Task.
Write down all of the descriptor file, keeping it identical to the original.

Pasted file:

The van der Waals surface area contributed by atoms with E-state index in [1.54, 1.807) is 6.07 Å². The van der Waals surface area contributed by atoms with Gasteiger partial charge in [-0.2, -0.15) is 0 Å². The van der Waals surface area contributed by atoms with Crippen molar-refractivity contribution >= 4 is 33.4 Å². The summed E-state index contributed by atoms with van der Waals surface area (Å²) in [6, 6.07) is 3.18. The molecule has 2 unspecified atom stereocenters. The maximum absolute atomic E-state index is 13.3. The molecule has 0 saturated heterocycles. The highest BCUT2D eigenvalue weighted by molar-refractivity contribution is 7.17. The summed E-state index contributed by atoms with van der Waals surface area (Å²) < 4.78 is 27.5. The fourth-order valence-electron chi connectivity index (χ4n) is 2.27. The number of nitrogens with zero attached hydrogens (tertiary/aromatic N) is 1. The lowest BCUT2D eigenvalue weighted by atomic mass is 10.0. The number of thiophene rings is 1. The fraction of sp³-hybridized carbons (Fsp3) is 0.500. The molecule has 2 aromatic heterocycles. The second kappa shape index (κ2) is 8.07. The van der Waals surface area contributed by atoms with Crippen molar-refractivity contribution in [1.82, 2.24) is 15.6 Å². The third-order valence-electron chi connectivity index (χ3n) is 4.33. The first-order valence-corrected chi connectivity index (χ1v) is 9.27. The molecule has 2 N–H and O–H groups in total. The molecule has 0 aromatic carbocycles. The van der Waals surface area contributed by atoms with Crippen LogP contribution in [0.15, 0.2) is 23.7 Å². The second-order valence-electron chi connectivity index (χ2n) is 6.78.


The van der Waals surface area contributed by atoms with E-state index in [1.54, 1.807) is 6.07 Å². The van der Waals surface area contributed by atoms with Gasteiger partial charge in [-0.2, -0.15) is 0 Å². The van der Waals surface area contributed by atoms with Crippen molar-refractivity contribution >= 4 is 33.4 Å². The summed E-state index contributed by atoms with van der Waals surface area (Å²) in [6, 6.07) is 3.18. The molecule has 2 unspecified atom stereocenters. The maximum absolute atomic E-state index is 13.3. The molecule has 0 saturated heterocycles. The highest BCUT2D eigenvalue weighted by molar-refractivity contribution is 7.17. The summed E-state index contributed by atoms with van der Waals surface area (Å²) < 4.78 is 27.5. The fourth-order valence-electron chi connectivity index (χ4n) is 2.27. The number of nitrogens with zero attached hydrogens (tertiary/aromatic N) is 1. The lowest BCUT2D eigenvalue weighted by atomic mass is 10.0. The number of thiophene rings is 1. The fraction of sp³-hybridized carbons (Fsp3) is 0.500. The molecule has 2 aromatic heterocycles. The second kappa shape index (κ2) is 8.07. The van der Waals surface area contributed by atoms with Crippen molar-refractivity contribution in [1.82, 2.24) is 15.6 Å². The third-order valence-electron chi connectivity index (χ3n) is 4.33. The first-order valence-corrected chi connectivity index (χ1v) is 9.27. The molecule has 2 N–H and O–H groups in total. The molecule has 0 aromatic carbocycles. The van der Waals surface area contributed by atoms with Crippen LogP contribution in [0.15, 0.2) is 23.7 Å². The second-order valence-electron chi connectivity index (χ2n) is 6.78.